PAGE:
You’ve just gotten your edits back from your editor, and as you flip through the manuscript, you see red marks and questions all over. What do you do?
First, breathe. Always remember that your editor is trying to help you tell the best story possible. Questions and criticisms aren’t personal and they’re not an attack on you. I know it can feel that way at first and it can be hard not to react emotionally to someone tearing into your baby, but take some big breaths or even sleep on it before digging in.
Second, realize that your editor is there to play the part of your average reader. If your editor questions something in your manuscript, a reader might question it too. You know your characters inside out and sometimes their actions and words make perfect sense to you because of how well you know these people, but that doesn’t mean it’s always equally clear to your readers. If your editor questions something in the margin, she doesn’t want you to answer her in the margin–she wants you to address the question in the text so your reader will be able to find the answer there.
Third, remember that editors are neither idiots nor geniuses. They’re average people who make mistakes and miss things from time to time. It’s possible your editor will ask you something incredibly stupid, but don’t discount all their questions because of one stupid comment. Also, take another deep breath and try to step back and look at the bigger picture when you get that stupid question in the margins. Maybe you’ll see a question on page 205 that asks who a character is and you think “duh, it’s the heroine’s childhood friend that I already told you about!” But…when did you tell the reader about that character? Was there one mention on page 5 and then nothing for 200 pages? Here, we’re back to the average reader point I made earlier–the average reader won’t remember who that character was 200 pages later. Maybe you need to refresh the reader’s memory. Granted, sometimes your editor will have a brain freeze and ask a question with an obvious answer–in those cases, a kindly worded note in the margins will suffice as an answer.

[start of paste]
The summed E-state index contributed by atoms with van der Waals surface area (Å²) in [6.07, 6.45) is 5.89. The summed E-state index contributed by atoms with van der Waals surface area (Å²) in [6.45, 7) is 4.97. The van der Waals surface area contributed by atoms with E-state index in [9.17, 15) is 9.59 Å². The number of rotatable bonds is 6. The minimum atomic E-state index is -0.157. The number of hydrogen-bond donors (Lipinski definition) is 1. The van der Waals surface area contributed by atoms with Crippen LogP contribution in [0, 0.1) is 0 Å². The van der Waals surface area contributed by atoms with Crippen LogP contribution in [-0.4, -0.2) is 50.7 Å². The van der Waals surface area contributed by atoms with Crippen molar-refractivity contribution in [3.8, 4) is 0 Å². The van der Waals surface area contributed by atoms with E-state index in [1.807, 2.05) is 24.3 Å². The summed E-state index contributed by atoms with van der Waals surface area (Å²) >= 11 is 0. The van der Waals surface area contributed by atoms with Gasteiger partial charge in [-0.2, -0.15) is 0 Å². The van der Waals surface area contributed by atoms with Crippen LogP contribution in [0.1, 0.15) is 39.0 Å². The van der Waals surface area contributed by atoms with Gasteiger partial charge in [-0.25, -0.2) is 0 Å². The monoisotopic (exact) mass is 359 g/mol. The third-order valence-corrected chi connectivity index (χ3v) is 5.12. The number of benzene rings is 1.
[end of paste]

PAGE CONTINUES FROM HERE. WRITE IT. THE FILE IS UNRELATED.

Fourth, don’t be afraid to ask for clarification. If something doesn’t make sense to you, ask your editor to explain what she meant. Or ask your agent if she can help. I have clients who need me to act as their editor’s translator from time to time. After sixteen years of editing and looking at other people’s edits, I can often figure out what an editor is trying to get at when the author can’t. And sometimes all you need is an objective point of view–if not your agent, maybe someone else can help you see what you’re missing. But, like I said, don’t be afraid to ask your editor for clarification. She’s the one who knows best what she was trying to say.
But, most importantly, keep in mind that the author/editor relationship is a partnership. The editor is only trying to help you have the strongest book possible. At the end of the day, it’s your name on the cover, not the editor’s name, so you can decline to make some changes–just make sure you’re doing it for reasons that are true to the story and not because you reacted emotionally to what was asked of you.